Surface Pattern Designer Series: Fran Gulick

 

Today we are continuing our interview series with an interview with the one and only Fran Gulick of Cotton & Joy. She is a new quilt fabric designer with two collections she has designed for Riley Blake. Her fabrics and quilt patterns will make anyone and everyone smile! Fran brings so much color and joy to her work. Let's jump in and find out more about her journey into design! 

 

 

Did you always know you wanted to be in a creative field? What did you study in school? Or, what did you originally see yourself doing as a career if not this? 

 

I did not! I’ve always enjoyed being creative and crafting, but I never imagined I would make a career out of it. I went to college and got a degree in Philosophy and then got a Masters in Library Sciences. My path was always headed towards becoming a librarian. However, after my oldest was born I decided to stay at home (he was a very sick, preemie baby). At the time, I was a lifestyle blogger who did graphic design on the side. So, I continued doing that for “extra” cash.

 

I learned how to quilt while pregnant with my oldest, but didn’t fully pick it up as a hobby until after our second son was born. I was suffering from some pretty bad postpartum depression at the time, and quilting became my escape. It felt like I was putting myself back together one stitch at a time. At some point, the designer in me couldn’t help herself and I started dreaming up quilts designs. One day I got the wild idea to start a quilting Instagram, from there one thing led to another and I released my first quilt pattern in November 2018. I fell in love with the process and left my graphic design business after eight years to focus on quilt pattern design and I haven’t looked back.

 

 

How long have you been a quilter and fabric designer?


I learned to sew about eight years ago, while pregnant, as I mentioned. But I wouldn’t say I got fully into quilting until about six years ago. That’s when I found “modern quilting” was a thing on Pinterest. I was feeding my, at the time, newborn son and found a Suzy Quilts patterns that use those words “modern quilt”, I searched for that and next thing I knew I had about 20 projects I wanted to make from various quilters.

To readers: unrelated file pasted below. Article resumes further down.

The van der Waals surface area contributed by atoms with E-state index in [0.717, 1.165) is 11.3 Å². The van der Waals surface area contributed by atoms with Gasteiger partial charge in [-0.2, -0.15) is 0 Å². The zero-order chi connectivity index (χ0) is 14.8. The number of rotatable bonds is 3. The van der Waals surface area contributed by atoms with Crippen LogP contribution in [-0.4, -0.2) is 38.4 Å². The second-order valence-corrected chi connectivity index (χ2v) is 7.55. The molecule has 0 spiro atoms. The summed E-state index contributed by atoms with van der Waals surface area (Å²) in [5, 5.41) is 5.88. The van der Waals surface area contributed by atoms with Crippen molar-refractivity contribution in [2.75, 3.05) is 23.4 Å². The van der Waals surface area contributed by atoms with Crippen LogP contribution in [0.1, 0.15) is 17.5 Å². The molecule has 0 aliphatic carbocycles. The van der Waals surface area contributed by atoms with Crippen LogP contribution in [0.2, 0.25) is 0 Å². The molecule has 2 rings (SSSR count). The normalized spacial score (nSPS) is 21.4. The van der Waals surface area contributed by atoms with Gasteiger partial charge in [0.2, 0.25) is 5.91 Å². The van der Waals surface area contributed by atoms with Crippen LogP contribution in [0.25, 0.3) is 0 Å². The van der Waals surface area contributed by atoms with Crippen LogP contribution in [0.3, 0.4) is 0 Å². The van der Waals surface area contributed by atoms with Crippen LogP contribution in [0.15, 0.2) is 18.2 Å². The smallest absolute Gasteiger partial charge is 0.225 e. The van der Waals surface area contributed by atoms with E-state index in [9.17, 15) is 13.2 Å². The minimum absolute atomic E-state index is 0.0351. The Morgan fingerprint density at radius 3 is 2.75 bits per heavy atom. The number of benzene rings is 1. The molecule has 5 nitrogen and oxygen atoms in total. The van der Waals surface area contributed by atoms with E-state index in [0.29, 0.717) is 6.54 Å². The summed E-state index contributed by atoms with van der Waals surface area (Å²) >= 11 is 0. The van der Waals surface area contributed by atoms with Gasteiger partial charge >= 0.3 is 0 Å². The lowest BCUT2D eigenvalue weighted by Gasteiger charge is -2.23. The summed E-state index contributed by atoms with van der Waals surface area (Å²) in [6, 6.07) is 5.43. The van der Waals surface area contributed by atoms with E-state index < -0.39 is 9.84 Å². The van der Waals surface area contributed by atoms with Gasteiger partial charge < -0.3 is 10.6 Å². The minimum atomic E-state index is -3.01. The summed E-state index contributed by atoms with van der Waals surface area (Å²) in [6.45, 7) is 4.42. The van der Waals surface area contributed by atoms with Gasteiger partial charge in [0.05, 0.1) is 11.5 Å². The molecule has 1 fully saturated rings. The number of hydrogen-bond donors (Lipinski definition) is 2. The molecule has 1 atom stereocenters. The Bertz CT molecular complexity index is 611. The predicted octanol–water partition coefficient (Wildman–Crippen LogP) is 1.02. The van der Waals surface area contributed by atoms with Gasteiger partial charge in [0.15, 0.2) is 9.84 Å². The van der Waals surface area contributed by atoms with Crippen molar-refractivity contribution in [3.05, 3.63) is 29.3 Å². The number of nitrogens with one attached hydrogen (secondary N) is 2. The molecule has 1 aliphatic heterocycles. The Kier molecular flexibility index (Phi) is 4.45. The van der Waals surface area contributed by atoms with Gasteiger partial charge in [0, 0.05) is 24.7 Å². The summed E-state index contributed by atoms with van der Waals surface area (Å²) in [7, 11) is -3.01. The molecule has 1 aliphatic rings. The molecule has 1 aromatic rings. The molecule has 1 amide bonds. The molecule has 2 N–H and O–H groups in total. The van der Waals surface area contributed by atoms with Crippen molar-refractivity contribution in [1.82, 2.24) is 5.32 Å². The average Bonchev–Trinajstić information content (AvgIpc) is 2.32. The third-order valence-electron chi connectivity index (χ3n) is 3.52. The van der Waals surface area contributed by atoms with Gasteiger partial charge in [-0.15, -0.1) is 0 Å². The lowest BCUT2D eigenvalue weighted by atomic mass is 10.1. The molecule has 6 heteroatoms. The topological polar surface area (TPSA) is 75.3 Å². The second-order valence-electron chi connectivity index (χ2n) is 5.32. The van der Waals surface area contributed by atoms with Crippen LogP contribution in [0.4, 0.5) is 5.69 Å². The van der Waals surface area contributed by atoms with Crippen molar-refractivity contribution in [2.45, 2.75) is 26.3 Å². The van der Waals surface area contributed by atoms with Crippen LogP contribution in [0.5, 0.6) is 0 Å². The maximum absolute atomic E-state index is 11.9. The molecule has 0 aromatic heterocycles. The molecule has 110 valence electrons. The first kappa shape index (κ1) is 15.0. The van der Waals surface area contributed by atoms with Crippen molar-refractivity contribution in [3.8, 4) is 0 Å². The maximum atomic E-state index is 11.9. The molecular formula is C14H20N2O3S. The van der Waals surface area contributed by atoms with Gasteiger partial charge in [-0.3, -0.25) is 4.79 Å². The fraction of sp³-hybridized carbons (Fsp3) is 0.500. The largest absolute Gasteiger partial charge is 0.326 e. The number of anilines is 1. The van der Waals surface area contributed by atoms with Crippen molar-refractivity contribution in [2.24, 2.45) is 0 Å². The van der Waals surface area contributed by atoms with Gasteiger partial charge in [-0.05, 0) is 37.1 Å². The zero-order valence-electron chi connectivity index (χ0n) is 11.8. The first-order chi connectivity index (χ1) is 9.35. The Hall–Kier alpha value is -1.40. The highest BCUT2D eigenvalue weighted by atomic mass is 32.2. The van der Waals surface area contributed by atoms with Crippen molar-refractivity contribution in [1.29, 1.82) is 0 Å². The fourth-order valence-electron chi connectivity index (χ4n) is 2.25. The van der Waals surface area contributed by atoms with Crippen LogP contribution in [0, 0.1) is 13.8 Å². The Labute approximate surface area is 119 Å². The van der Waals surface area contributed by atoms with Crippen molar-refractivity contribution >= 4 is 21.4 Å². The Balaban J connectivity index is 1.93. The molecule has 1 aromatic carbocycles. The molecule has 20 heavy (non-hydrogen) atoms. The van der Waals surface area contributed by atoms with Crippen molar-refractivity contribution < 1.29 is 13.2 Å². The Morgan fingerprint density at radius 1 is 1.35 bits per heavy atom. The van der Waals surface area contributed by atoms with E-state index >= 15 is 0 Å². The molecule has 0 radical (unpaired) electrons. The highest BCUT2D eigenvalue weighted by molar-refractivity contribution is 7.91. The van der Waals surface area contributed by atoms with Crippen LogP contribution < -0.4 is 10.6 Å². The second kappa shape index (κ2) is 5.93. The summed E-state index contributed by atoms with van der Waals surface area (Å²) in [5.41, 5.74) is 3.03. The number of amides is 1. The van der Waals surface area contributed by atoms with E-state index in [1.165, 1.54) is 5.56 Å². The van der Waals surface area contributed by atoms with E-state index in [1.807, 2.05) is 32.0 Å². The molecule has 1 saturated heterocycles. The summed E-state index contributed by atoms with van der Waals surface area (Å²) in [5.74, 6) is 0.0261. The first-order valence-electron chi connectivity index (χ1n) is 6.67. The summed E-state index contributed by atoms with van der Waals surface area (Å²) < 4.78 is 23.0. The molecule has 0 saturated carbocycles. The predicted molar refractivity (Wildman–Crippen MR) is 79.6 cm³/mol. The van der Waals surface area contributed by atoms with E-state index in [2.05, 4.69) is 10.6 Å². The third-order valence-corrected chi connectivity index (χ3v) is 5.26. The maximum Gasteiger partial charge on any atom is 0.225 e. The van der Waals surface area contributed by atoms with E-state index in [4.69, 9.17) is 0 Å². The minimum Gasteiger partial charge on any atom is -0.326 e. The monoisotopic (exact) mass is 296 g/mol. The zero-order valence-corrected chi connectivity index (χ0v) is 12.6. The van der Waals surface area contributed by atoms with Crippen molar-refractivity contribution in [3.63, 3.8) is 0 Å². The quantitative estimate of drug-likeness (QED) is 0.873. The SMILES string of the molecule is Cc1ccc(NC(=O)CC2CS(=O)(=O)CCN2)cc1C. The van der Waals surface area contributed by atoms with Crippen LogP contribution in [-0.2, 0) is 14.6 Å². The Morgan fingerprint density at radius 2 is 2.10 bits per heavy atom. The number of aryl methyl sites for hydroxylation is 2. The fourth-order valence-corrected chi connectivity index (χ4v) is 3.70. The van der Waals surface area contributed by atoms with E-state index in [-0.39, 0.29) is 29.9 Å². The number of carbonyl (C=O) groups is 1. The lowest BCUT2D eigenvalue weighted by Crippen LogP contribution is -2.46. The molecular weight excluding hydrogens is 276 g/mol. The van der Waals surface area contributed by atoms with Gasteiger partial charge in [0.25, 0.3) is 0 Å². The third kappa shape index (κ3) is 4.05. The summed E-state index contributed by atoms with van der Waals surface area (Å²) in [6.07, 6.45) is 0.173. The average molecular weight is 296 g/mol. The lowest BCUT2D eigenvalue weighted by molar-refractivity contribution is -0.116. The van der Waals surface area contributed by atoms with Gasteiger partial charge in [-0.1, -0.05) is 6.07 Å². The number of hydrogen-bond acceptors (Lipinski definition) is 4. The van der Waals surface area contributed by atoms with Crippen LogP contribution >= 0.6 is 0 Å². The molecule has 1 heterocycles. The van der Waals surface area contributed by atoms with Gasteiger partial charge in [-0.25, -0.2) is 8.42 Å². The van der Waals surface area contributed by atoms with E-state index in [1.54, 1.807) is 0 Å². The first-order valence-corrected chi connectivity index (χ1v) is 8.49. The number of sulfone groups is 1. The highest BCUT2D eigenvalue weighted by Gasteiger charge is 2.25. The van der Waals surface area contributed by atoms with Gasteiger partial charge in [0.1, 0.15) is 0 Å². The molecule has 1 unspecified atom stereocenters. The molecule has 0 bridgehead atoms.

As far as fabric design, I’m a brand new one. I signed with Riley Blake Designs in January 2021, and my very first collection just shipped to stores this March. 

 

 

How many years were you working in this industry before you felt like you had the career you dreamed of? Or are there still larger dreams you are working towards?

 

I would say this year feels very much like a dream. Even if this isn’t the career I pictured for myself when I was young, I love my career. I have so many fun projects, collaborations, and things coming up. I keep telling my husband and friends that I cannot believe this is what I get to do for a living. That said, there are always bigger dreams and goals I’m working towards. I kind of can’t help myself!

 

 

 

What other artists, musicians or creators do you find to be inspirational?